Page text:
iPad’s First Victory February 1, 2010Posted by pupfiction in Uncategorized.
Tags: Amazon, digital piracy, e-books, iBooks, iPad, kindle, publishing
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Just as we had predicted (with the help of Flavorwire), Apple has helped to force the e-book market into a new model, taking power away from Amazon and back to the publishers. While this seems like a victory for us as readers, breaking the monopoly that Amazon held over the e-book market, it means increased prices across the board. As library denizens and vigilant defenders of copyright this might not mean much to us but is it enough to force more people into committing e-book piracy? In The Millions article “Confessions of a Book Pirate”, the “book pirate” says that he does, “not buy DRM’d ebooks that are priced at more than a few dollars, but would pay up to $10 for a clean file if it was a new release.” Key words: up to $10. The “pirate” has a lot of good arguments about why e-books should be cheap, including the very convincing one that e-books cost little to nothing to reproduce. While angered e-book fans may be tempted to illegally download copies, publishers are happy with the decision, so happy, in fact, that they have agreed to limit their digital profits. So while the prediction that iBooks and the iPad will break the monopolization of e-book sales has come true, the other prediction, that iBooks will do to the publishing company what iTunes did to the music industry, has turned out to be completely false. By putting prices back in the hands of publishers, Apple has done the exact reverse –empowering and assisting the already struggling publishing industry. Are Jobs and his cohorts the silent saviors of the publishers or is this thwarted prediction a necessary result of destroying Amazon’s vice grips on the industry? What do you think?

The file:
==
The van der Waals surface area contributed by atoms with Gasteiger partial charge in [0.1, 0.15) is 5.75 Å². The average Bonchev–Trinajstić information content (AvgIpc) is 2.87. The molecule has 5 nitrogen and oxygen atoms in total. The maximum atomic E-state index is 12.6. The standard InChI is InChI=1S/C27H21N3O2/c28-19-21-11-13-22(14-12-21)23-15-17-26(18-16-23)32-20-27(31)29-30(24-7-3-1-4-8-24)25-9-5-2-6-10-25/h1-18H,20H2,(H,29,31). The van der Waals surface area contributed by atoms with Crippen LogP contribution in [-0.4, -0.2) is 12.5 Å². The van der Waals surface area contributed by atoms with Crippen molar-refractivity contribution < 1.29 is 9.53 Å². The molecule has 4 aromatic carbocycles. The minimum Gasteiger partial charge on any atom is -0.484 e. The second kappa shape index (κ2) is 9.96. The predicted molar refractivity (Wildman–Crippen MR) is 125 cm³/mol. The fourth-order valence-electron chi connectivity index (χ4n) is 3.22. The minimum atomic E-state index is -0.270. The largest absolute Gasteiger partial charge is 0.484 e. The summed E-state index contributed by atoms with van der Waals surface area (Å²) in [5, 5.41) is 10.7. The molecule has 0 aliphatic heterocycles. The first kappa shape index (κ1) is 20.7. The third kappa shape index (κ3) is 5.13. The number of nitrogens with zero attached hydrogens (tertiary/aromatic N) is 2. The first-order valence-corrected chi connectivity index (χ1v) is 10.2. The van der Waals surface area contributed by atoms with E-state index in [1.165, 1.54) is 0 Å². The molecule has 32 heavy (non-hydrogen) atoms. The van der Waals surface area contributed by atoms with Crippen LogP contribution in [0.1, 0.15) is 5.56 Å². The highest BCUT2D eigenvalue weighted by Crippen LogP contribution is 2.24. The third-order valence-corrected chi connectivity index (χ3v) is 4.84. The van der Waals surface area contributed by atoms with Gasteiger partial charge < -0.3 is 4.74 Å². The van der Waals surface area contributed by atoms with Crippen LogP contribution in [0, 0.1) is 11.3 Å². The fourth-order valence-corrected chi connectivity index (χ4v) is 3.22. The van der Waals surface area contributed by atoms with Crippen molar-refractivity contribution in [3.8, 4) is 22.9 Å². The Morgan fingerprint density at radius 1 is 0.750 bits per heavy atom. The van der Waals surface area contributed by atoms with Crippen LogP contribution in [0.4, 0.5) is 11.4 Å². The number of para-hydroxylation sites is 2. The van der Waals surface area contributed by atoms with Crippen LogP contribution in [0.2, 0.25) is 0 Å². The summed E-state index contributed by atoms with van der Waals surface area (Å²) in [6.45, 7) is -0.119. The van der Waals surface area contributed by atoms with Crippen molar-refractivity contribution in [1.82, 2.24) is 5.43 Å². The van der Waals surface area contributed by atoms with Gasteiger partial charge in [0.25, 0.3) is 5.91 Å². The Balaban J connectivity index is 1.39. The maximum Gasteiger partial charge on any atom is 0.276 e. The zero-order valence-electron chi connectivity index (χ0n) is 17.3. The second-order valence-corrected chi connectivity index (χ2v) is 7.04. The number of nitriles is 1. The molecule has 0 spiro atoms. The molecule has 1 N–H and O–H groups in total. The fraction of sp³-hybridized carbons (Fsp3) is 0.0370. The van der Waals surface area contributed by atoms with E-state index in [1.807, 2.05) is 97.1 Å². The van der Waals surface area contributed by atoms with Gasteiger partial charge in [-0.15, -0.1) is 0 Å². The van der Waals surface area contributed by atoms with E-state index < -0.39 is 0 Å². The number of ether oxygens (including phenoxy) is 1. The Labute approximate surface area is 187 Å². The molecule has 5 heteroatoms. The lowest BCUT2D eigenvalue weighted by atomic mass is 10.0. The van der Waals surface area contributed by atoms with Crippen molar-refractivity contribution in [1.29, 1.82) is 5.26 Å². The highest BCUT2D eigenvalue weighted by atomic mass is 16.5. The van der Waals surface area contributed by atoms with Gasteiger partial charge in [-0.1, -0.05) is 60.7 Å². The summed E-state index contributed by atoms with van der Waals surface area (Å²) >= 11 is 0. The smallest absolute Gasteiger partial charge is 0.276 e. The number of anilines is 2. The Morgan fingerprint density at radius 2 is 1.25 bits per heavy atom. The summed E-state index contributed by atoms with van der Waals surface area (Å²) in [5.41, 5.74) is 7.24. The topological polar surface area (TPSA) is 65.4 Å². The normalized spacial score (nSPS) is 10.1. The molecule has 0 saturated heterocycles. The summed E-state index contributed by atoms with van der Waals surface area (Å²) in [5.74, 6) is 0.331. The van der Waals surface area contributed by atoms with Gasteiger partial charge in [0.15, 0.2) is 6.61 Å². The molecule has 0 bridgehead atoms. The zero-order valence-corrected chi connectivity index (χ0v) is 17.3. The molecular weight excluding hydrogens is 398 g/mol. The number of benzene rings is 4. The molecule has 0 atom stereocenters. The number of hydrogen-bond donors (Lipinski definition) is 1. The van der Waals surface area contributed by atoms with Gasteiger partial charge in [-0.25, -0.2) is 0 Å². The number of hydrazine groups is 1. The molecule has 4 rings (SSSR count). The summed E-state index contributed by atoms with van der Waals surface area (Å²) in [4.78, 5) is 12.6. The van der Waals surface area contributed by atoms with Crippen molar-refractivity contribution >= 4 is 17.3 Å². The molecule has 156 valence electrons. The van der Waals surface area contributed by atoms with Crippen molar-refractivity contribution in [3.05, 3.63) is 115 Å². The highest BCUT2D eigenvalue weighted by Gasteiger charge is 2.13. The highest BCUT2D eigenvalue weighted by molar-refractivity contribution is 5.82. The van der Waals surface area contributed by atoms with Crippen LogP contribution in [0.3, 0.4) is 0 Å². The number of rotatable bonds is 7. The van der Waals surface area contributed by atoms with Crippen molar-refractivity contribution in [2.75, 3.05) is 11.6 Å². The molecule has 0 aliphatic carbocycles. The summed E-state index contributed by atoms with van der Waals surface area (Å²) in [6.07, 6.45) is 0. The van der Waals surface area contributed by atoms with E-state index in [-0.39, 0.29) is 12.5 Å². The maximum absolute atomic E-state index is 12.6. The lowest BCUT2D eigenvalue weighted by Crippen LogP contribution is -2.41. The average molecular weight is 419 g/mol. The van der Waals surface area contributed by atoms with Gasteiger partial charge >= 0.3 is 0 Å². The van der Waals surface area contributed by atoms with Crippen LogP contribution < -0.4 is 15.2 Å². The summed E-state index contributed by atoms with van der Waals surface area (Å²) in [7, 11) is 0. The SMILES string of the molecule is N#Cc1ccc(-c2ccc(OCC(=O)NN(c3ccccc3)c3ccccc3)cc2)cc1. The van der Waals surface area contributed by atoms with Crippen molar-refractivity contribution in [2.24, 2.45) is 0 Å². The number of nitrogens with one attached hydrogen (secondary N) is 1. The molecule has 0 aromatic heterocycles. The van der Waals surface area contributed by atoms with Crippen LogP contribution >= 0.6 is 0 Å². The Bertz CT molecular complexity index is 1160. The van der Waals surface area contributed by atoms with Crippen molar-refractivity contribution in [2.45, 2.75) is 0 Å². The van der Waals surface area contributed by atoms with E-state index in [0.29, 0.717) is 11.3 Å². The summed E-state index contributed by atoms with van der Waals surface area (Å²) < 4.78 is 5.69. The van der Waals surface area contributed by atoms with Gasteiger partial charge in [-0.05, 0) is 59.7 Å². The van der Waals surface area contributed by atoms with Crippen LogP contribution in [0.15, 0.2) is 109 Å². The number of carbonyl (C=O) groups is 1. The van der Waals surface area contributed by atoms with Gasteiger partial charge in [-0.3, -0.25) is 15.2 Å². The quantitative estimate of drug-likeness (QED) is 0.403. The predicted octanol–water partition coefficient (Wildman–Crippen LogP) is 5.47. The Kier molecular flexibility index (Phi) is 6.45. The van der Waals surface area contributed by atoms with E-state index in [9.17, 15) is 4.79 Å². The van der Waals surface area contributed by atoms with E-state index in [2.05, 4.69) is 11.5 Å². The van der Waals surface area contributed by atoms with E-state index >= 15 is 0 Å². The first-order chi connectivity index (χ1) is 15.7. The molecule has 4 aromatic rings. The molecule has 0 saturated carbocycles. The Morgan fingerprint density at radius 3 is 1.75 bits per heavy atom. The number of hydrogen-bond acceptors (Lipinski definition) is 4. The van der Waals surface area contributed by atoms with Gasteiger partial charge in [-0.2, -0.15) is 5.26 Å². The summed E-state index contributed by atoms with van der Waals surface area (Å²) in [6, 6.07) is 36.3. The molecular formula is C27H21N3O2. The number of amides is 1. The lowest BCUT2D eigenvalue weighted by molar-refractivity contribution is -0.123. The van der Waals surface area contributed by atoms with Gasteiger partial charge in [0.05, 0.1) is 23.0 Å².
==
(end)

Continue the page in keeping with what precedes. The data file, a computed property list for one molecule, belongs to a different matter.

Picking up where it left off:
How Low Can They Go? October 20, 2009Posted by dataduchess in Uncategorized.
Tags: Amazon, B&N, books, borders, NYTimes, Wal-Mart
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Late last week, Walmart.com announced it was going to sell pre-ordered copies of 10 highly anticipated books to be released in November for the low price of only $10 each. This didn’t sit well with Amazon.com an online outlet known for usually selling books cheaper than anyone else. According to an article in the New York Times this started a price war between the 2 outlets that left Wal-Mart charging only $8.99 and Amazon charging $9.00 for several new anticipated best-sellers.
Several interesting points made in this article, including that with Wal-Mart and Amazon’s price-cutting, even the big-box bookstores like Borders and Barnes & Noble cannot compete, let alone the small independent booksellers that are already threatened by the big chains. Also, what will this mean for the publishing industry? This might be a temporary publicity stunt to draw attention to Wal-Mart’s book sales, but if prices are driven down, will publishers be able to stay in business?
I happen to love B&N, its one of my favorite places, especially since I don’t have an independent bookseller nearby. I think books are overpriced as it is, and since I buy so many anyway, I usually try to find the lowest price, especially on expensive new releases. But I would rather not buy the books at all than support a movement that could potentially destroy the very industry it is promoting.
What do you think – do you have a store to which you are a loyal customer, no matter how cheap Wal-Mart and Amazon go? Or do you want your books as cheap as you can get ’em?